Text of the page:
In a remarkable display of resilience, Uganda has thus far managed to avoid the carnage which the Covid-19 pandemic has caused in other parts of the world. As of 19 May, Kampala has officially registered 274 infections, along with 63 recoveries and, astonishingly, no deaths. Despite this good news, the country’s outlook nevertheless isn’t all that rosy: Uganda is looking down the barrel of considerable economic contraction in the months to come.
According to a business survey conducted by Uganda’s Economic Policy Research Centre (EPRC) on 12 May, the economy has already been severely affected by Covid-19, with 75 percent of businesses having laid off employees as a result of the imposed containment measures, especially in the agricultural sector. Cause for concern is the researchers’ prediction that the service sector will see widespread layoffs within the next six months as well, leading to a spike in the unemployment rate.
The Ministry of Finance, meanwhile, had already recorded tangible adverse effects on the Ugandan economy as early as February. Those findings came long before the country – and indeed, most of the world – entered into lockdown, meaning the current wave of layoffs are a delayed but anticipated effect of the crumbling rapidly shrinking economy that saw an eight percent drop of exports in February. Add to this declining remittances and FDI, and it’s no surprise Uganda applied for help from the IMF to help absorb the shock to national finances. The IMF recently approved a SDR361 million ($491.5 million) cash injection to support financing “health, social protection and macroeconomic stabilization measures”.
The IMF steps in
However, this is a purely temporary fix to avoid the worst. To get its economy through the current crisis and benefit from an improved fiscal resilience beyond, Kampala needs to address certain structural shortfalls hindering Uganda’s long-term fiscal stability and advancement. In particular, the government urgently needs to ensure that existing revenue streams improve their yield and are efficiently collected – crucial for keeping national debt at sustainable levels, especially in the context of the corona-induced downturn.
In its most recent country report published earlier this month, the IMF made clear the Ugandan government is acutely aware of this, particularly as tax collection is concerned, and remains “committed to ensuring debt sustainability, including through their efforts to enhance revenue collection and strengthen public investment management.” In a show of determination to improve the country’s tax structure, the government is set to continue implementing the recently concluded Domestic Revenue Mobilization Strategy (DMRS), a major economic overhaul designed to achieve higher tax yields across a variety of sectors.
Getting the priorities right
Uganda’s ultimate goal is to increase tax revenue as share of GDP by 0.5% per year. While this will require a multi-pronged approach, a relatively low-hanging fruit would be to strengthen excise laws. In fact, the DRMS identifies this as a priority “with regards to the production, distribution and consumption of alcohol and other excisable products”, and warns that “the lack of regulation of the production, distribution, and consumption of alcohol leads to the availability of illicit, untaxed alcohol.” Alcohol is a good place to start, given the long-standing problem of moonshine, illegally produced liquor which is so endemic and harmful to society that it has been described as an epidemic in its own right.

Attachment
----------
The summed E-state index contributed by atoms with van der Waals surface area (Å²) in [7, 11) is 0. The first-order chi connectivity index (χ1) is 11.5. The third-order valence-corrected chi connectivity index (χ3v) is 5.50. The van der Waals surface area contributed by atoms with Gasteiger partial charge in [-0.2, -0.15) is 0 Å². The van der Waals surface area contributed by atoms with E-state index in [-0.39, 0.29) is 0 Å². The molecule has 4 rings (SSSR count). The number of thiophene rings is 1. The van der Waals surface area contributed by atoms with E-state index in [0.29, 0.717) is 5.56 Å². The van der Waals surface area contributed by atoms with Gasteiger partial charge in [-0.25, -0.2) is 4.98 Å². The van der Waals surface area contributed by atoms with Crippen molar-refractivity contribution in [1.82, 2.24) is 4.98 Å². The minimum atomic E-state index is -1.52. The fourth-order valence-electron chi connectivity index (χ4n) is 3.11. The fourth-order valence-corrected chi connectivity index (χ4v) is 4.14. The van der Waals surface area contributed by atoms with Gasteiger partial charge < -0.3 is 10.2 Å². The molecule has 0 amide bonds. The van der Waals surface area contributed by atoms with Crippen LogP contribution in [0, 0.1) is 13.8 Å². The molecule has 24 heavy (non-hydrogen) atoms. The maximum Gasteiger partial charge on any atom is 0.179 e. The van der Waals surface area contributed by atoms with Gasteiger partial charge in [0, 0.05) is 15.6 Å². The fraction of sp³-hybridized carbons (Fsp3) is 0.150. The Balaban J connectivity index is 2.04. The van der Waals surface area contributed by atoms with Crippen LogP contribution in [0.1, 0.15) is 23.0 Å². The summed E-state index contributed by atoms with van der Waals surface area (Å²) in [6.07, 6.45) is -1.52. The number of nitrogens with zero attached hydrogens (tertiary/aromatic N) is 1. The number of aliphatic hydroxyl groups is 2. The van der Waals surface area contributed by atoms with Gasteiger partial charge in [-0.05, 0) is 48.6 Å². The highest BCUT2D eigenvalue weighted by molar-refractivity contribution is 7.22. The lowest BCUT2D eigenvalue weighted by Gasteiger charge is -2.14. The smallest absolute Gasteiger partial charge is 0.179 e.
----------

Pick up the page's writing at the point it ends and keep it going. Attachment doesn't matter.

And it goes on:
In September 2019, the country began rolling out digital tax stamps for beer, spirits and soft drinks after the tender was awarded to Swiss company SICPA. Except for spirits, the roll-out has been concluded, but fierce opposition from the Uganda Manufacturers Association (UMA) has acted as a strong break on vital progress. UMA first lodged a complaint against the stamp system in 2018, arguing it would increase costs in the face of evidence that suggests manufacturers were routinely under-declaring. Although the complaint was dismissed, manufacturers’ push-back on the tax stamps continues.
Considering the amount of contraband, counterfeits, fake products and home-brewed liquors on the market, the slow progress in building an effective excise tax system, which was originally planned to be fully operational across the country by the end of this fiscal year, not only costs the fiscus millions in lost revenue, but poses a public health risk as well. The delay is therefore unfortunate, since its timing coincides with rising pressures on the healthcare system as a result of Covid-19.
The path towards a stronger Uganda
Better regulatory enforcement is key if Uganda hopes to obtain a sustainable tax base. After all, many important aspects of the government’s plans for a stable economy depend on it, such as maintaining debt sustainability and driving forward economic and social development.
Kampala has demonstrated it knows where the problems are. The question now seems to be whether clear-cut action can make the country stronger than it was before the crisis.
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